The letter, which has the support of House leadership and the Veterans’ Affairs Committee, was signed by House Majority Leader K. Joseph Shekarchi (D-Dist. 23, Warwick), Veterans’ Affairs Committee Chairman Samuel A. Azzinaro (D-Dist. 37, Westerly), Rep. Carlos E. Tobon (D-Dist. 58, Pawtucket), Rep. Deborah A. Fellela (D-Dist. 43, Johnston), Rep. Joseph J. Solomon Jr. (D-Dist. 22, Warwick), Rep. Julie Casimiro (D-Dist. 31, North Kingstown, Exeter), Rep. Stephen M. Casey (D-Dist. 50, Woonsocket), Rep. James B. Jackson (D-Dist. 26, West Warwick, Coventry Warwick), Rep. Robert B. Jacquard (D-Dist. 17, Cranston), Rep. James N. McLaughlin (D-Dist. 57, Cumberland, Central Falls), Rep. Patricia Serpa (D-Dist. 27, West Warwick, Coventry, Warwick), Rep. Dennis M. Canario (D-Dist. 71, Portsmouth, Little Compton, Tiverton), Rep. Justin K. Price (R-Dist. 39, Richmond, Hopkinton, Exeter), Rep. David J. Place (R-Dist. 47, Burrillville, Glocester) and Representative Vella-Wilkinson.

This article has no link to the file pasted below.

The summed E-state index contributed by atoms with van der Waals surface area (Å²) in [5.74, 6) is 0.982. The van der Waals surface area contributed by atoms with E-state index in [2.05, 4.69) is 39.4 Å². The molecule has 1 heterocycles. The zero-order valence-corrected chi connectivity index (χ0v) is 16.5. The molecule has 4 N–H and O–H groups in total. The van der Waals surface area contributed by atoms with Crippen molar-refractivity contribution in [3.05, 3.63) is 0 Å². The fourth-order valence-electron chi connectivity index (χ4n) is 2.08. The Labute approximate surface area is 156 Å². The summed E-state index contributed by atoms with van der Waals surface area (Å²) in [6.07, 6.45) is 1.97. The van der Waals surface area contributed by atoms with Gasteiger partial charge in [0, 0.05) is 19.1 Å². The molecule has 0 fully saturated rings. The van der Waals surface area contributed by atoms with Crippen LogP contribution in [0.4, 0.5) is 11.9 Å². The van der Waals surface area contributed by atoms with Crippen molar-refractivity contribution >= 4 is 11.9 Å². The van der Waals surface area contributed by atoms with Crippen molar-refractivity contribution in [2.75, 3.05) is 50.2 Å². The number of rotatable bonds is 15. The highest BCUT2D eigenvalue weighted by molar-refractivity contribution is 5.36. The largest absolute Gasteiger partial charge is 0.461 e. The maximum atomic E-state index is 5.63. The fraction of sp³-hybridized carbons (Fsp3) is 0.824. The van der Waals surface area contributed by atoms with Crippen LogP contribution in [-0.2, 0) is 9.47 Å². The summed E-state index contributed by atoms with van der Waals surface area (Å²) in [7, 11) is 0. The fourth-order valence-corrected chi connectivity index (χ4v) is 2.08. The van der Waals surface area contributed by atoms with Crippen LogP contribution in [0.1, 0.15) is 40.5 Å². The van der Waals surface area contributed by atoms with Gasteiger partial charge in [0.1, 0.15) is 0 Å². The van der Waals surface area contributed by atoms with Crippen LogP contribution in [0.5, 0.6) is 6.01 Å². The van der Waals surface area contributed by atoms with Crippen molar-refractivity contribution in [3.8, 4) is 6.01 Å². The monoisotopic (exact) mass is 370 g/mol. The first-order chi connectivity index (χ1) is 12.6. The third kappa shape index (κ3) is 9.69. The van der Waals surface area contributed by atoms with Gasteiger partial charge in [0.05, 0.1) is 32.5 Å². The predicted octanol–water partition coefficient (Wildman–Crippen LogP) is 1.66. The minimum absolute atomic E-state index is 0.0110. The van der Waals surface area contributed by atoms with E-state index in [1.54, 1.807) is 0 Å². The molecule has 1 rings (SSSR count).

5/4/2020RepRep. Camille F.J. Vella-Wilkinson; #235; Daniel Trafford
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STATE HOUSE – East Providence’s Senate delegation today announced that the Department of Environmental Management has awarded a $100,000 matching grant to the city to construct a splash park at Pierce Memorial Field.